We never intended for either of our children to have a lovey, it just happened.
Our first child is furry, walks on all fours, and has a tail. His name is Freckles and he is a dog. When he was about six months old, we went to a friend's house -- a friend who has five kids. He had the time of his life playing with the kids and when it was time to go, the youngest boy gave him his teddy bear. I gave it back, saying we couldn't possibly take his lovey. The boy told him that all babies need a lovey and since he is now a big boy, he doesn't need his anymore and wanted to give it to our canine baby. How could we say no to an adorable gesture like that?
Freckles instantly fell in love with the teddy bear and cuddled with it every night. When he was sick or went to the vet for shots, we brought the bear along for comfort. When our human daughter was born and we had less time to play with him, he wrestled with his teddy. Before long, the teddy had holes and his stuffing started falling out.
Then, one night, Freckles wrestled with his teddy so hard the head fell off and we knew it was time to put his lovey out to pasture. I felt equally guilty and ridiculous about the whole situation. Why was I crying over a dog's teddy bear?
I was convinced our dog would never be able to sleep again and was be scarred for life. Shockingly, Freckles was able to sleep that night and has been doing fine, despite the incident.
When I was pregnant, I bought a bunny blanket and had our daughter's name sewn onto it. I gave it to her when she was born and was convinced she loved it even though she couldn't have cared less. I put it in her crib whenever she slept and gave it to her whenever she cried. Eventually, she learned to like this bunny and soon enough, that like turned to love.
At 1, she started demanding her bunny at bedtime and was unable to sleep without it. The bunny became disgusting and no matter how many times I washed it, I was never able to get the stains out. The worst part about this bunny is that much to the horror of her parents, our daughter insisted on sleeping with her bunny blanket tightly wrapped around her neck. We have tried taking it off when she is sleeping, only to find it back around her neck hours later.
Around her second birthday, we started contemplating putting our second child's lovey out to pasture as well, but something kept stopping us. We consulted many experts and friends, who all had their own opinions.
One couple talked about how they lost their child's lovey on a family vacation and never found it again. When they came up empty-handed after their search, they feared the worst; an eternity of sleepless nights coupled with a crying toddler. To their surprise, their son went to bed that night and didn't even ask for his lovey. While his parent's needed to talk to a grief counselor, he was over it.
I decided that before my daughter's bunny was destroyed I would take it away so I could save it for her when she was older. This was the right thing to do. If I let her continue to wrap it around her neck everyday, it will surely fall apart, and then I will have to throw it away like I did with my dog's teddy. And obviously, my daughter will want to take her beaten up bunny along with her to college, when she gets married and when she became a mother. Obviously!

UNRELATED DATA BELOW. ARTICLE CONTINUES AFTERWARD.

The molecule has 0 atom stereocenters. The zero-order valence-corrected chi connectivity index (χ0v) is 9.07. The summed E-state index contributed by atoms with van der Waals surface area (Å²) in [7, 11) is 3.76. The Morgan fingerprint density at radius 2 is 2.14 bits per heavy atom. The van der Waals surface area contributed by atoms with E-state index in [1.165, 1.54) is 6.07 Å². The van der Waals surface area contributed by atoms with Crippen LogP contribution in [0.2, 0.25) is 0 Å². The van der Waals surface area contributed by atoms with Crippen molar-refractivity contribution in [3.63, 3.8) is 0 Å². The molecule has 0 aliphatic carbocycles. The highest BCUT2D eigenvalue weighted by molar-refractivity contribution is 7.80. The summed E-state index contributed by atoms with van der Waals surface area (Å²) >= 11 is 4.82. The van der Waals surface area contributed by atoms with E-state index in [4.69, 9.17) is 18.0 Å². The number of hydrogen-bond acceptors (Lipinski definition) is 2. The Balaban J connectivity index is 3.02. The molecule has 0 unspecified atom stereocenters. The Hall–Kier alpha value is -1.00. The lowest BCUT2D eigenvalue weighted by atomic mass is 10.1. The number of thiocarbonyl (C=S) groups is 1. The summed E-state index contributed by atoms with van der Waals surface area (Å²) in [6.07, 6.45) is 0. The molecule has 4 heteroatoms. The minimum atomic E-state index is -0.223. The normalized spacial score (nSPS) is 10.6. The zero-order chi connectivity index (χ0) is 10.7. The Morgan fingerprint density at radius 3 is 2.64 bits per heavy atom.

But I couldn't do it. Just the thought of taking her bunny away makes me teary-eyed.
Then, my baby niece was born and my daughter became obsessed with taking care of babies. She refused to sit in her stroller because she wanted to push her baby dolls in the stroller. She stopped fighting bedtime and told me to leave her room so she could put her babies to bed. If I lingered, she told me to be quiet. Why didn't I understand that how hard it was to get babies to sleep? Her godparents bought her a crib for her babies, which thrilled her. Finally, she could have her bed to herself while her babies slept soundly next to her!
Naturally, she put her bunny in the crib with her babies, because why would a big girl mommy need a dirty bunny? I was confident this was an accident and took the bunny out of the crib and tried to put it on her neck. She pushed me away, screamed no, and then pointed to the door telling me to "GO!" I tried to say something and she shhhhed me.
And that was that. Without any help from me, my daughter was over her lovey.
As parent's, all we want is what's best for our kids. We never really know what we are doing and we are always looking for answers. The second you feel secure in your job, your kid changes, leaving you utterly confused. That's how people make millions upon millions of dollars writing books and trying to teach parents how to be parents. I've read almost every book and not one has told me what I should do, because there really there isn't any one thing that you can do. As my 2-year-old informed me, it's not my life, it's her life. It's her life to experience and succeed in and yes, sometimes even fail in.